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\document
\centerline{\bigbf Couplings and asymptotic exponentiality of}
\centerline{\bigbf exit times}
\vglue .3in
\centerline{S. Brassesco\footnote{Instituto Venezolano de Investigaciones Cientificas, Caracas, Venezuela},
E. Olivieri\footnote{II Universit\`a di Roma
``Tor Vergata'', Roma, Italy}, M.E. Vares\footnote{IMPA, Rio de Janeiro, Brasil.}
\footnote{Partially supported by FINEP (Pronex project)}}
\vglue .5in
\topmatter
\abstract{The goal of this note is simply to call attention to the resulting simplification in the proof of asymptotic exponentiality of exit times in
Freidlin-Wentzell regime (as proved in [MOS]) by using
the coupling proposed by T. Lindvall and C. Rogers (cf. [LR]).}
\endabstract
\endtopmatter
\flushpar
{\bf Key words:} Exit times, Exponentiality, Metastability, Couplings.
\vglue .5in
\openup 4pt
\flushpar
{\bf Introduction.}
\bigskip
In this note we examine a classical problem in the
framework of the theory of small random
perturbations of dynamical systems: the first exit from
a domain $G$ positively invariant with
respect to the unperturbed flow.
\par
In particular, for a class of It\^o equations,
we address the question of the asymptotic
exponentiality, in the limit of small noise,
of the suitably normalized first exit time from $G$.
We are interested in the general case of $G$
containing many attractors of the unperturbed system.
This problem is, on one side, interesting in itself;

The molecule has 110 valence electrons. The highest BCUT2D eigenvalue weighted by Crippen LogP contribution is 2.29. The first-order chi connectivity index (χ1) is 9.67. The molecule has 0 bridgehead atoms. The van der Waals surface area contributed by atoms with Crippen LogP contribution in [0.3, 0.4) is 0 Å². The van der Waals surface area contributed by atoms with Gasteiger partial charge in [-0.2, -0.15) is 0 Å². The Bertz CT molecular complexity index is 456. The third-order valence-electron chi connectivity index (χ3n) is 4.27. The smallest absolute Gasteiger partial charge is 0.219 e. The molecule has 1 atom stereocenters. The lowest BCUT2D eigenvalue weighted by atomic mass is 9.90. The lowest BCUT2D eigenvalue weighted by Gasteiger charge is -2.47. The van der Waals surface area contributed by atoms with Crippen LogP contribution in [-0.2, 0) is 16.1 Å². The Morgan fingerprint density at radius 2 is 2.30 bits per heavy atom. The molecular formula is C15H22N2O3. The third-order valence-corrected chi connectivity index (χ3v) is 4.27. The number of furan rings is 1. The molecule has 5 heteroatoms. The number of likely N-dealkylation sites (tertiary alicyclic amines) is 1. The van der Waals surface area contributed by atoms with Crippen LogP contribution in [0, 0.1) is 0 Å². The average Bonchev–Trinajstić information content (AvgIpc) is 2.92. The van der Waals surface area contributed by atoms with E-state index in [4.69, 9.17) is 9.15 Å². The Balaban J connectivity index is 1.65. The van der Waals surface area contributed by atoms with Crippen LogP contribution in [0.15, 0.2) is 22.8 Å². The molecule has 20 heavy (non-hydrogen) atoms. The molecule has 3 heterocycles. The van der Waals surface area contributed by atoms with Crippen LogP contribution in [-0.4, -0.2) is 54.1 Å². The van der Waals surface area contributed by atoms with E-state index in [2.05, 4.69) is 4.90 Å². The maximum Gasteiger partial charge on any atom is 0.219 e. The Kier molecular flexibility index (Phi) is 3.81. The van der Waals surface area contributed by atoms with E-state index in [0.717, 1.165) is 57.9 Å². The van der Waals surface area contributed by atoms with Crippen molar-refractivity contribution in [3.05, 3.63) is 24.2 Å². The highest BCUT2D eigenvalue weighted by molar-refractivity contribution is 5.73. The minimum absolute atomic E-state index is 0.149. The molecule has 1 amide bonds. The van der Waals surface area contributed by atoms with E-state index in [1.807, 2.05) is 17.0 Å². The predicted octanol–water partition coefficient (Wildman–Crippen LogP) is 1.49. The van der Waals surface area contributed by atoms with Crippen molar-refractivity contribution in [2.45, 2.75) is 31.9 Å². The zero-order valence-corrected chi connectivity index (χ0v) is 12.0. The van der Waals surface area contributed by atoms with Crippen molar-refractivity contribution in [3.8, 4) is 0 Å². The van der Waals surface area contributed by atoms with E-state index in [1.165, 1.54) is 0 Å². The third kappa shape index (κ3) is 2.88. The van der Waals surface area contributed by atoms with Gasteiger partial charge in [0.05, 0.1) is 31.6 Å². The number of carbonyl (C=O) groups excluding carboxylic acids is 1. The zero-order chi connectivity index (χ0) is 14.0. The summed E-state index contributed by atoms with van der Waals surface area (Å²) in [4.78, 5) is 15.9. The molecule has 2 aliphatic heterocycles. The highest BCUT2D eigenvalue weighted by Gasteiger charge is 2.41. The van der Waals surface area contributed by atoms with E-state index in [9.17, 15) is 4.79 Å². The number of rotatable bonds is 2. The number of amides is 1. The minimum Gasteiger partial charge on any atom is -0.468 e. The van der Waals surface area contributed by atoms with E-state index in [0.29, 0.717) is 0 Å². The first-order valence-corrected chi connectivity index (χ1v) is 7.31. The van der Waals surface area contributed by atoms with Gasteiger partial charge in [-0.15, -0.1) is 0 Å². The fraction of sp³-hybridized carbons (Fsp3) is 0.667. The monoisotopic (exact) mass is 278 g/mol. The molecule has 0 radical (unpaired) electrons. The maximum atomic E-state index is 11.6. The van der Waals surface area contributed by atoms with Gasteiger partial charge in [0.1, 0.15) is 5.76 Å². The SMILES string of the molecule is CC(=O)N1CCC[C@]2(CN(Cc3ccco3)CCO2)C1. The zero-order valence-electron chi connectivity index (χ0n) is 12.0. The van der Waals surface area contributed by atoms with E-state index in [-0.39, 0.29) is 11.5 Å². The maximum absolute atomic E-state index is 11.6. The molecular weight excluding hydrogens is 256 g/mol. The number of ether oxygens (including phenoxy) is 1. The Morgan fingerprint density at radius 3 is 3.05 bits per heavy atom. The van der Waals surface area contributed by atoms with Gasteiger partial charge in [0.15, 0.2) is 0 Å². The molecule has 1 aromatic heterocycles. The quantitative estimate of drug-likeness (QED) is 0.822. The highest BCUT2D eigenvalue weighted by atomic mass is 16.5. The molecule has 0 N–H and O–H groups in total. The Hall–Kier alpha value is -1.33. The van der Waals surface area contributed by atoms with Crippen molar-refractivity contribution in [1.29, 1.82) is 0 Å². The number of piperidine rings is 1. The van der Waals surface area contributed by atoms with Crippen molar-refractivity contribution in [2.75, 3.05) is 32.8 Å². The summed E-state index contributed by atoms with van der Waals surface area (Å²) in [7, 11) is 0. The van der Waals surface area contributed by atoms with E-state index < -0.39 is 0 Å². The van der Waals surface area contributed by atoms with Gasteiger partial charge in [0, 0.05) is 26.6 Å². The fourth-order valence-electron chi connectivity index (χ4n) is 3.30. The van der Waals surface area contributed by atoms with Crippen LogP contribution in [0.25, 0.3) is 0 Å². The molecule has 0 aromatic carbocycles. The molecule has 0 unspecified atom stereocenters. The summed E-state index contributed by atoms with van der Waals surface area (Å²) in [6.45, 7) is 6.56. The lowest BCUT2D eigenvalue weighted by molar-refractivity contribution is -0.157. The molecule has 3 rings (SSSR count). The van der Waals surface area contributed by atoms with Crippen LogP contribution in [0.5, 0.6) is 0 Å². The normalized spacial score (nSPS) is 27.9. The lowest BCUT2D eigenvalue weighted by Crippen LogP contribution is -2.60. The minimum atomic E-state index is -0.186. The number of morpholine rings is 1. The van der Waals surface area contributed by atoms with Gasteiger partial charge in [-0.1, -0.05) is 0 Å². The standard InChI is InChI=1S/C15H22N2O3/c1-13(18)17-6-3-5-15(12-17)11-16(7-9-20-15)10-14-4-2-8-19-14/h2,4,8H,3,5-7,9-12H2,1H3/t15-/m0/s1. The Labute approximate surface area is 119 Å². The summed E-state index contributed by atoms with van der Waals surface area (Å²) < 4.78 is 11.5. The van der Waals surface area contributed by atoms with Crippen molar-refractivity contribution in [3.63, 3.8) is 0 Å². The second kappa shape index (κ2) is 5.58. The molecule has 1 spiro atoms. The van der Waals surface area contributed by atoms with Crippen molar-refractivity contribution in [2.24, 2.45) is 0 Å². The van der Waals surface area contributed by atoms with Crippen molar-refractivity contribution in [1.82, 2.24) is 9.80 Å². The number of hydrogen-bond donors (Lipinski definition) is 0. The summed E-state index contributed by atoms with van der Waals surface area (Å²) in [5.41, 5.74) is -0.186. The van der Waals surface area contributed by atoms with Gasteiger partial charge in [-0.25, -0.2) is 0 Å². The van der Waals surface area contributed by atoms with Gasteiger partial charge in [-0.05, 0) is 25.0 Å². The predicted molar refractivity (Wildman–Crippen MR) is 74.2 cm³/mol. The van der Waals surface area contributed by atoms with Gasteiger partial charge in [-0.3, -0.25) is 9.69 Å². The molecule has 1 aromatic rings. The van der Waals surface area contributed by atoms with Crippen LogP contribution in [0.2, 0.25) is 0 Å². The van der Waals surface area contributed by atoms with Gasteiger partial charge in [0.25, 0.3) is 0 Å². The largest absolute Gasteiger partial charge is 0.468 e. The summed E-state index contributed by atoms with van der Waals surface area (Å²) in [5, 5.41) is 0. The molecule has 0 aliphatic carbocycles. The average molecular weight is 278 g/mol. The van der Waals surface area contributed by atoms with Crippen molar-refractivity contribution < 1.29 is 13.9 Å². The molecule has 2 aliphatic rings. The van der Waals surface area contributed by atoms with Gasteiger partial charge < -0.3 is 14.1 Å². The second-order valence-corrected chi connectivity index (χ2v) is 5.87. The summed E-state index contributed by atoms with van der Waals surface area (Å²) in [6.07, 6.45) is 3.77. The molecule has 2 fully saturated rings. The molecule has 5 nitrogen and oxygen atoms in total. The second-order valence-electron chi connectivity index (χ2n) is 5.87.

it amounts to considerably strengthen the
classical
Freidlin-Wentzell results on the asymptotics of the first
exit time from a domain $G$. It is, on
the other side, also related to the so-called metastable
behavior of the particular stochastic
dynamics described by our It\^o equations,
in the framework of the pathwise approach to
metastability introduced in [CGOV].
From a probabilistic point of view the asymptotic
exponentiality (or asymptotic
unpredictability) of the exit time
is related to a particular exit mechanism: the
repetition of a large number of almost independent
trials. Among the various different ways the
large deviation theory is able to select
a particularly efficient one.
So the heuristic explanation of the asymptotic
exponentiality is based on a long sequence of
recurrences inside $G$ together with a loss of
memory and eventually a successful exit
attempt.
In [GOV], very sophisticated analytical results
due to Day (cf.[D]) were used to extend to a ``tunneling"
problem the previous results relative to the case of
a domain $G$ completely attracted by a unique
asymptotically stable point. In [MOS], for a
general class of domains $G$, the analytical
methods of Day were replaced by probabilistic